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She knew nothing about that. But there was a great vein of amber there, as she could show to them all that very day; and she had broken out the amber, and covered the hole well over with fir-twigs, so that none should find it.

Q. When had she gone up the Streckelberg; by day or by night?—R. Hereupon she blushed, and for a moment held her peace; but presently made answer, “ Sometimes by day, and sometimes by night.”

Q. Why did she hesitate? She had better make a full confession of all, so that her punishment might be less heavy. Had she not there given over old Seden to Satan, who had carried him off through the air, and left only a part of his hair and brains sticking to the top of an oak ?—R. She did not know whether that was his hair and brains at all, nor how it came there. She went to the tree one morning because she heard a woodpecker cry so dolefully. Item, old Paasch, who also had heard the cries, came up with his axe in his hand.

Q. Whether the woodpecker was not the devil himself, who had carried off old Seden?—R. She did not know: but he must have been dead some tiine, seeing that the blood and brains which the lad fetched down out of the tree were quite dried up.

Q. How and when, then, had he come by his death ?-R. That Almighty God only knew. But Zuter his little girl had said that one day, while she gathered nettles for the cows under Seden his hedge, she heard the goodman threaten his squint-eyed wife that he would tell the parson that he now knew of a certainty that she had a familiar spirit; whereupon the goodman had presently disappeared. But that this was a child's tale, and she would fyle no one on the strength of it.

Hereupon Dom. Consul again looked the Sheriff steadily in the face, and said, “Old Lizzie Kolken must be brought before us this very day :” whereto the Sheriff made no answer ; and he went on to ask,

Q. Whether, then, she still maintained that she knew nothing of the devil ?--R. She maintained it now, and would maintain it until her life's end.

Q. And nevertheless, as had been seen by witnesses, she had been re-baptized by him in the sea in broad daylight.—Here again she blushed, and for a moment was silent.

Q. Why did she blush again? She should for God his sake think on her salvation, and confess the truth.—R. She had bathed herself in the sea, seeing that the day was very hot; that was the whole truth.

Q. What chaste maiden would ever bathe in the sea ? Thou liest ; or wilt thou even yet deny that thou didst bewitch old Paasch his little girl with a white roll?-R. Alas! alas! She loved the child as though it were her own little sister; not only had she taught her as well as all the other children without reward, but during the heavy famine she had often taken the bit from her own mouth to put it into the little child's. How then could she have wished to do her such grievous harm?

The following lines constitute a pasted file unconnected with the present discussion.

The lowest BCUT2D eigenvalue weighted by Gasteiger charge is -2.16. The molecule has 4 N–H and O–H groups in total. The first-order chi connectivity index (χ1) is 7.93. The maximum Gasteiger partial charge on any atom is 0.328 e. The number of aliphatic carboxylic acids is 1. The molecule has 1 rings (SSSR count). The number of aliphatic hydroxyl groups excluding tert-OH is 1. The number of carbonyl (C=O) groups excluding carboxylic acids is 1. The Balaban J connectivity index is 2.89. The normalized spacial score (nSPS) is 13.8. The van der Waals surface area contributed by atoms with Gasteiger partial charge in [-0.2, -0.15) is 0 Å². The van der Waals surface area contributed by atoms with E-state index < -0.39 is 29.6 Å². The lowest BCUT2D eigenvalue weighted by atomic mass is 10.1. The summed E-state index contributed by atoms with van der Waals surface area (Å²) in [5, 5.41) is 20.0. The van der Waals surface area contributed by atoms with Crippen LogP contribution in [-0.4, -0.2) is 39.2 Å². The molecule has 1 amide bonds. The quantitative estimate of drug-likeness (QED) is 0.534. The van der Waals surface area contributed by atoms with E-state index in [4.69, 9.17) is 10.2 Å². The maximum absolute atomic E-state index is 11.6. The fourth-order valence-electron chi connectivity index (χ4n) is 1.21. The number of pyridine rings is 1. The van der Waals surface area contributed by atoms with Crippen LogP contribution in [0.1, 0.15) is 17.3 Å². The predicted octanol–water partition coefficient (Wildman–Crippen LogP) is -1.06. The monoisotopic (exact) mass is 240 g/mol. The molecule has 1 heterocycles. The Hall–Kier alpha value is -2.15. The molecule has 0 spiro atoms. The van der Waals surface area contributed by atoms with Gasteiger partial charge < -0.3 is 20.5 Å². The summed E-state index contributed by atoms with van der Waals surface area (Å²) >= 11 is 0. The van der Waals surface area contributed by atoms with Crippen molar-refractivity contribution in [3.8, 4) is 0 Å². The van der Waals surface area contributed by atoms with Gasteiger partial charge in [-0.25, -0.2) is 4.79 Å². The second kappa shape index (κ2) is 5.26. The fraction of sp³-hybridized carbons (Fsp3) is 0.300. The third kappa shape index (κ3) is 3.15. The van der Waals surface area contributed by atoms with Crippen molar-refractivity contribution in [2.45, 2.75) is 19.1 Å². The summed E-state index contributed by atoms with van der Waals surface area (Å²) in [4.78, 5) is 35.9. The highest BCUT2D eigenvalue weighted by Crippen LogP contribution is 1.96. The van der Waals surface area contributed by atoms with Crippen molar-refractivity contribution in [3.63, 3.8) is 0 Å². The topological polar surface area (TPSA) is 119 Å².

Q. Wilt thou even yet deny?—Reverend Abraham, how stubborn is your child! See here, is this no witches' salve,* which the constable fetched out of thy coffer last night? Is this no witches' salve, eh?—R. It was a salve for the skin, which would make it soft and white, as the apothecary at Wolgast had told her, of whom she bought it.

Q. Hereupon he shook his head, and went on: How! wilt thou then lastly deny that on this last Saturday the 10th July, at 12 o'clock at night, thou didst on the Streckelberg call upon thy paramour the devil in dreadful words, whereupon he appeared to thee in the shape of a great hairy giant, and clipped thee and toyed with thee?

At these words she grew more pale than a corpse, and tottered so that she was forced to hold by a chair ; and I, wretched

man, who would readily have sworn away my life for her, when I saw and heard this, my senses forsook me, so that I fell down from the bench, and Dom. Consul had to call in the constable to help me up.

When I had come to myself a little, and the impudent varlet saw our common consternation, he cried out, grinning at the court the while, “Is it all out? is it all out ? has she confessed ?” Whereupon Dom. Consul again showed him the door with a sharp rebuke, as might have been expected ; and it is said that this knave played the pimp for the Sheriff, and indeed I think he would not otherwise have been so bold.

* It was believed that the devil gave the witches a salve, by the use of which they made themselves invisible, changed themselves into animals, flew through the air, &c.

Summa: I should well nigh have perished in my distress, but for the little rose, which by the help of God's mercy kept me up bravely; and now the whole court rose and exhorted my poor fainting child, by the living God, and as she would save her soul, to deny no longer, but in pity to herself and her father to confess the truth.